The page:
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Life after death



When we are young, we have all sorts of wonderful plans of what and who we want to be in the future, and our culture often throws marriage and children to be a large part of that picture. With those dreams and aspirations in mind, the ‘happily ever after’ is attached to those desires until the dream changes into a nightmare, and we are left wondering what on earth happened!

I recall being that person. Yes, the one with the dreams and aspirations until the unimaginable happened.

I was widowed, suddenly. In the twinkling of an eye, my life became like a bad dream that had me in a perpetual state of sleep.

I became exposed to a world that I never knew existed. A world where a woman loses her husband and immediately becomes the subject of wild accusations and suspicion because no African man can pass away from natural causes, the wife must have killed him!

There is no rationale to this, it is just an unspoken rule that no matter how faithful, loving, respectable, committed, God-fearing, or whatever else you may be, the moment your husband is pronounced dead, YOU killed him!

My parents are still happily married with over 60 years under their belt, so I had no reference point to hedge this experience; at 82, my mother has still not experienced what I did.

Being brought up in England, though schooled in Ghana, it was one part of our culture I was not familiar with, and I guess why would I have been?

I knew at that moment when the sorry saga began to unfold that it was either fight or flight… I decided to FIGHT.

Widowhood is a dark place. It’s lonely, it’s frightening and it leaves you feeling naked and vulnerable in ways you could never imagine. When you have children, it makes the experience even harder.

A lady came to see me last year for grief coaching (emotional health support) after her husband died; to date, she has no idea where her husband is buried because the family blamed her for his death, and she had just had a baby.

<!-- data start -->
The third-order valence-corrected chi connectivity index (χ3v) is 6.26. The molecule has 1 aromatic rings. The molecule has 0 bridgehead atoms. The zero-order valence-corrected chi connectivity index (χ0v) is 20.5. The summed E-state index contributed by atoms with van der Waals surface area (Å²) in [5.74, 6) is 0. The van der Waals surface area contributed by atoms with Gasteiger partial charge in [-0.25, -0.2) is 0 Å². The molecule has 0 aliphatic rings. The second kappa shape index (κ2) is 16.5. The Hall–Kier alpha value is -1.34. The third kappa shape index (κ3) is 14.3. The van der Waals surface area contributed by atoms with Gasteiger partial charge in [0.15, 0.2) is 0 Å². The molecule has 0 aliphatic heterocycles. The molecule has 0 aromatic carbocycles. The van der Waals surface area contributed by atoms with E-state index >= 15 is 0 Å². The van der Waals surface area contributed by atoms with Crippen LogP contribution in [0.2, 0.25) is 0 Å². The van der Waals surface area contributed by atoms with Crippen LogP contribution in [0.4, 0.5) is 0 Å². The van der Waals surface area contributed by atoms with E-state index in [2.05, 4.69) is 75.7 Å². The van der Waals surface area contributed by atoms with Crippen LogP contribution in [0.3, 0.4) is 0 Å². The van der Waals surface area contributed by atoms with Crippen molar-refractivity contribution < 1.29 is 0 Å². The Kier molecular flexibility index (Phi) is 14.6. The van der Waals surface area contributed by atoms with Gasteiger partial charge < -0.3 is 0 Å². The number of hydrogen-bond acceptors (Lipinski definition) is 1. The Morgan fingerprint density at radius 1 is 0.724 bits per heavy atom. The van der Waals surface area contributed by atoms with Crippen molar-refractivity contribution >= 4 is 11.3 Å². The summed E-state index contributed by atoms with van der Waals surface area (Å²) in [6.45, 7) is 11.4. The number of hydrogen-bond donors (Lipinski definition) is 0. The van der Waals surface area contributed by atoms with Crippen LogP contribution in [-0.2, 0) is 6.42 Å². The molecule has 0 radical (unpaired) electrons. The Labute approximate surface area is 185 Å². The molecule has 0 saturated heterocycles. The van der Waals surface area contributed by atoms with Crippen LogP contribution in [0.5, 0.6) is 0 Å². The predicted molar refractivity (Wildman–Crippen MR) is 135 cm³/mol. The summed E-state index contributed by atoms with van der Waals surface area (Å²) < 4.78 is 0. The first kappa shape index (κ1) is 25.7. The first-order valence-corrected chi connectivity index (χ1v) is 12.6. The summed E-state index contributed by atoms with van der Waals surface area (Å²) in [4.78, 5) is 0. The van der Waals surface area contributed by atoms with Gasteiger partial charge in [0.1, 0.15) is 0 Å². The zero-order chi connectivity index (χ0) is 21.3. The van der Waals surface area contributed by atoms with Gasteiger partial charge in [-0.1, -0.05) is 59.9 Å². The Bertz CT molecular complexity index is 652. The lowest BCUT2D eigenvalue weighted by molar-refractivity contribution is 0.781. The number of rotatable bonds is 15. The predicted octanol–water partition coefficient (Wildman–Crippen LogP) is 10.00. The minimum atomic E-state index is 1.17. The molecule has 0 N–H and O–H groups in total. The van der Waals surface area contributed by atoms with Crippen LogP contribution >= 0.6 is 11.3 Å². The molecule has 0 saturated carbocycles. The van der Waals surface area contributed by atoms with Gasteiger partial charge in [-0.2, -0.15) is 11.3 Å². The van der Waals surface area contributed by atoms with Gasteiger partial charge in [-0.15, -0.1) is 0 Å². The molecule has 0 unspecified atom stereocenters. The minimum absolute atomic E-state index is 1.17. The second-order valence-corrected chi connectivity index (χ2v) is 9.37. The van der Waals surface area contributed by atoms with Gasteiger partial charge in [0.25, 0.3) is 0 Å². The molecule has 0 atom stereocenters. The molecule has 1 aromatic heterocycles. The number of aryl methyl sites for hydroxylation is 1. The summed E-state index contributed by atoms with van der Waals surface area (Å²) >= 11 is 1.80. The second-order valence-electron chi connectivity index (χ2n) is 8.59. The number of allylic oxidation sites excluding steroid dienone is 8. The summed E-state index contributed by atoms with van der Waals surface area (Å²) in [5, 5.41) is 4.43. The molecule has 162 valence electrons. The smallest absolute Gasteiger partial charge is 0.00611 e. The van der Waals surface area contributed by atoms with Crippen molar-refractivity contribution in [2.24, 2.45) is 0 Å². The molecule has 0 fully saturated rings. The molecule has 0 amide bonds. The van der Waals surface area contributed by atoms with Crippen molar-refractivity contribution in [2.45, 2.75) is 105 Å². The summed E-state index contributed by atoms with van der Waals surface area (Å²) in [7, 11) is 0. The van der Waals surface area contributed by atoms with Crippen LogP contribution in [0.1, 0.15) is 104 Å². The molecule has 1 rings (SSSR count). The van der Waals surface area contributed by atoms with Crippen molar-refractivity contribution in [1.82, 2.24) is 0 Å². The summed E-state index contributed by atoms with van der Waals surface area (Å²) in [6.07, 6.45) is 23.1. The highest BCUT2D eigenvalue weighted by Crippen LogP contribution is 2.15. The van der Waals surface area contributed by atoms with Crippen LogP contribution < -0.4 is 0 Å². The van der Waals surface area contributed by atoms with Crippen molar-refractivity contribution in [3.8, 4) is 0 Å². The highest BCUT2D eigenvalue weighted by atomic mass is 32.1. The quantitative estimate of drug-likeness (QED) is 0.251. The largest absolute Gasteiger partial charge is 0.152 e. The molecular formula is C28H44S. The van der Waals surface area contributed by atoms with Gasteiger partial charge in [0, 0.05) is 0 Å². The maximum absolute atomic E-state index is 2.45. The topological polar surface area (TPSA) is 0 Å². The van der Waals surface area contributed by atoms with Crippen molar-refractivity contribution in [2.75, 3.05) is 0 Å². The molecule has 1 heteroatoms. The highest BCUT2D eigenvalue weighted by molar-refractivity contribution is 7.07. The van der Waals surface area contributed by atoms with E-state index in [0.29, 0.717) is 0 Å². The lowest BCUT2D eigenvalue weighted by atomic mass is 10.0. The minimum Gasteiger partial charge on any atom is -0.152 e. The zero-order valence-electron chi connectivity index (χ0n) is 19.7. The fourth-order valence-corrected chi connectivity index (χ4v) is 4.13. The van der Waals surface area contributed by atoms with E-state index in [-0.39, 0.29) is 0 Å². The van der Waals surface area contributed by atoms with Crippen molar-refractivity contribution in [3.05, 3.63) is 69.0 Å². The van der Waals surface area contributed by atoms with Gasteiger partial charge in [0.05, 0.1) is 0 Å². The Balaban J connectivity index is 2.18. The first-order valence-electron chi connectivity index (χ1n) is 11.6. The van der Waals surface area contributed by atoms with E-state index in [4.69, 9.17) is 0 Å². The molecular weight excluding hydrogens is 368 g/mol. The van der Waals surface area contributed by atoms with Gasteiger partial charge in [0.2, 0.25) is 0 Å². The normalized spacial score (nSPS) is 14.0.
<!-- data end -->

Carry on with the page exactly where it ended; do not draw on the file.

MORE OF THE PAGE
When I was researching cultural abuse exacted on widows when penning my book;

‘Not This Widow’, I found out some women are made to stay in a room for days with the body of their dead husbands or forced to drink the water the body is bathed in. If the woman falls ill, then it’s proof they are guilty, and yes, this still goes on in 2023.

It is important to understand that if you are married unless you plan to die on the same day as your husband or wife, there is a 50% chance of you being widowed, think about that for a moment.

What does that mean? That being widowed can happen to any of us, so let us learn to be compassionate and leave the harmful cultural practices alone, those practices that are really steeped in greed and exploitation to gain money and property, disguised as sympathy and concern,

I am one of the blessed ones. I fought back. I won. I conquered.

It is so important that we realise that the death of a loved one does not mean the death of us. We are still here because we still have a purpose to fulfil, and this is what led to the ‘Not This Widow Foundation’ being created.

We offer emotional and mental health support, as well as legal services, and a safe space to learn to live life after death via our online support and coaching services.

We will be coming to Ghana to put on a free workshop and luncheon.

There will be a buffet-style luncheon, live music by DJ Nickie Cartel & Afro House Collective, inspirational speakers, goody bags and so much more.

It’s about time we celebrated widows, and about time that we started investing in protecting our mothers, sisters, wives, and daughters. No more idly standing by to abuse a woman in her most vulnerable state, no more victimising women.

If you are widowed of any age, social status, or religion, whether you have children or not, please know that you are cordially invited to the ‘Not This Widow Foundation’ workshop and luncheon, sponsored by Pan Africa TV and BURO, on Saturday 23rd of September, 2023 at Buro, Plot 7.

Please register on the website or on Eventbrite for catering and attendance purposes.

If you would like to support the foundation or sponsor a widow, please contact us at:
[email protected] or email [email protected] or if you have been widowed and need our services you can use the same contact details.


Source: Dilys Sillah

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